Frozen in time

TERRY JONES

, Last Updated: 7:18 AM ET

BUFFALO -- It was my lead paragraph the morning after the Heritage Classic at Commonwealth Stadium.

"They'll do this again. Somewhere else. Some other season. Some other teams. But it'll never be like this anywhere, ever again."

It was followed by this quote from Wayne Gretzky: "It's like the 1972 series. I don't know that you can ever duplicate this. I can't describe how magical it was. I don't know that it could ever be special enough to be able to match this one."

Well, here we are. Now we find out.

They're doing it again. This time it's called the NHL Winter Classic. In Orchard Park, N.Y.. New Year's Day 2008. The Buffalo Sabres versus the Pittsburgh Penguins.

It was Nov. 22, 2003 when the Edmonton Oilers proved that if you build it they will come, freeze for six hours and leave the the event they subtitled 'Hockey In The Heartland' with the warmest, fuzziest memories imaginable.

Will it work again?

Larry Brooks of the New York Post followed the Edmonton placeline with this lead: "Romance does not suffer from frostbite." He carried on to describe "an idyllic hockey setting" and a "beautiful, sunny winter wonderland of an afternoon."

Boston Globe writer Kevin Paul Dupont described "streams of teeth-chattering fans, numbed to their puck-loving souls" and suggested "it could be better only if they ditched the regulation nets and plunked down your brother Joey's frozen rubber boots for goal posts."

It was undeniably one of Edmonton's greatest moments as a sports city and 57,167 who were in Commonwealth Stadium will always be able to treasure the knowledge that they were not merely witnesses to sports history but participants in creating the remember-forever day when Canadians sat in -16.8 C temperatures dropping to -28 with the wind chill to celebrate the game that makes our blood boil.

"There's no other place in the world you could do this,'' said former Oilers GM Glen Sather when it was over. "I'll cherish this for the rest of my life. Edmontonians are the best hockey fans in the world, as far as I'm concerned, and always have been."

For me, the ultimate freeze frame was watching retired Montreal Canadiens and Edmonton Oilers, plus a still-playing-in-the-NHL Mark Messier - players with a combined total of 166 Stanley Cup rings - scraping the ice between halves of the Mega-Stars oldtimers game.

There will be no MegaStars game, as such, here. The one in Edmonton upstaged the NHL contest that followed.

Here it'll be all about the NHL game, but when the puck is dropped, Edmonton's record crowd of 57,167 will be eclipsed by about 15,000 at Ralph Wilson Stadium.

With the stadium 90 minutes south of Toronto and three hours north of Pittsburgh, the 41,000 tickets the Sabres put on sale after taking out 33,000 for their season ticket holders, were gone in an hour.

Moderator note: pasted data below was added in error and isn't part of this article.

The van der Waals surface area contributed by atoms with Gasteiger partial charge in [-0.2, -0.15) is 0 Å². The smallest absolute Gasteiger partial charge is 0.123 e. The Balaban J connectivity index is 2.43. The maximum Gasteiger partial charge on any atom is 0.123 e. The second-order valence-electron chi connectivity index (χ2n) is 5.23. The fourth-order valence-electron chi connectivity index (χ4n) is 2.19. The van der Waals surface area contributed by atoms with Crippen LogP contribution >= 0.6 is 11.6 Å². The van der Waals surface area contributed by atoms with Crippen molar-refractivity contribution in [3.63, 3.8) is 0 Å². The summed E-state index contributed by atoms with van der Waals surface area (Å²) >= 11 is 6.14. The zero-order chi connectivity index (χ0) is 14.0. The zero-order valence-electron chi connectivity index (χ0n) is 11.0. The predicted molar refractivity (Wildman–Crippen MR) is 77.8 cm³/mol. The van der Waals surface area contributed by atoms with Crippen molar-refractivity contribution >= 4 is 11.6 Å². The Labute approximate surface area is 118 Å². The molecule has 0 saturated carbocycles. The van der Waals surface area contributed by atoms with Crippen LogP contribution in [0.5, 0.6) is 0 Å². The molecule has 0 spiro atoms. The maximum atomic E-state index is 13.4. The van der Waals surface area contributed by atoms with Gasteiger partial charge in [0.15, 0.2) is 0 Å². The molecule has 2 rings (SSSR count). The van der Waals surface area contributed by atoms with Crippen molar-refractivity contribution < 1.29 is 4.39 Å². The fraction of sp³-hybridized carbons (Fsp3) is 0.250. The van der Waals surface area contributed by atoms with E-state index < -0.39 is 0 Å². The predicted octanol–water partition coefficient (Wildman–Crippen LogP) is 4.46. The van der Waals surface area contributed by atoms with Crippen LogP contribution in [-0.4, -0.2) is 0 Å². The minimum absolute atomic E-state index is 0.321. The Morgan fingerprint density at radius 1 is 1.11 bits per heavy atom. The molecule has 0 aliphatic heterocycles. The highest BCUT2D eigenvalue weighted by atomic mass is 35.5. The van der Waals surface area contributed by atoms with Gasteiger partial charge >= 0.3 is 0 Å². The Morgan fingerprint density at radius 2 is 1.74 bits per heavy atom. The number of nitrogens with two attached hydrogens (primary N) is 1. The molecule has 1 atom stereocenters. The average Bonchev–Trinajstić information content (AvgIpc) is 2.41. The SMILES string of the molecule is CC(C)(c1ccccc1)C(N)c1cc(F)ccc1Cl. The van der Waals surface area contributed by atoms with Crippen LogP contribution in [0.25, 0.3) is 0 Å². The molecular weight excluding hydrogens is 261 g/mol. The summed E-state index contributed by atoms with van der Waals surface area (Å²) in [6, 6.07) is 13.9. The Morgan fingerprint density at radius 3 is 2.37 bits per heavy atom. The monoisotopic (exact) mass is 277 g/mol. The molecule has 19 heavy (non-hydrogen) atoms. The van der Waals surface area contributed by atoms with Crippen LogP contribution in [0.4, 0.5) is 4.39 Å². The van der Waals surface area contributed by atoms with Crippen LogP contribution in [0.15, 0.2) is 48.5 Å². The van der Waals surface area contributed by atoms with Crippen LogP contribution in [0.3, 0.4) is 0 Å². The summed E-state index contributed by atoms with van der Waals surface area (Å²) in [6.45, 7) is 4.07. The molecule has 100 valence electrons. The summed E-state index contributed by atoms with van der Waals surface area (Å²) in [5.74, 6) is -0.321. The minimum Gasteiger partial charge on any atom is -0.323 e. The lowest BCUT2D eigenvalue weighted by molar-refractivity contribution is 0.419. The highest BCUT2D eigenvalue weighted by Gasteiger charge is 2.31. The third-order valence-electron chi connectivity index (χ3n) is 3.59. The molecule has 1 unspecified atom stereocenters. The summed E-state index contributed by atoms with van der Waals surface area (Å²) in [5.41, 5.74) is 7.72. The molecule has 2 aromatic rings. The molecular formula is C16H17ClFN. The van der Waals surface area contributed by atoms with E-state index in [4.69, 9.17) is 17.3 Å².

On a day when Americans watch a never-ending run of college football bowl games, there's a three-hour window where we'll find out how many will watch the first outdoor NHL game in the U.S. featuring Sidney Crosby.

Unlike the Heritage Classic, which the Oilers produced almost exclusively, the league took the lead for this one.

In the beginning it was going to be called 'The Ice Bowl' to fit in with the college football schedule.

Pittsburgh agreed to be the visiting team before the NHL settled on the home team, eventually choosing Buffalo and a game in the home stadium of the NFL Buffalo Bills over Detroit and a game at Comerica Park, home of baseball's Detroit Tigers.

In many ways this is as much about promoting the start of the NHL schedule on NBC this season than it is a celebration of playing hockey outdoors.

NBC is going big time with it, including bringing in iconic host Bob Costas to spend his New Year's Eve in Buffalo.

"It will feel special because it is special. It's unique," Costas said in a media conference call last week.

"I was asked and I immediately said yes. It took me about five seconds to say yes because it's within what I look at as my role at NBC.

"I think people are comfortable with the idea that if there is a big event on NBC that I might be the one to come on and set the stage and it implicitly says that NBC considers this to be something of significance, that it's not your everyday hockey game, and it isn't. They didn't have to twist my arm.

"Sidney Crosby is a guy who crosses over into the general awareness of sports fans who might not follow the NHL day-to-day. You have players that people want to see and an atmosphere that's intriguing. Plus 70,000 people in Buffalo on New Year's Day, there's certainly going to be a rollicking atmosphere there.

"You aren't going to need to know the standings from top to bottom to enjoy this game. It's an event."

It certainly was the first time.


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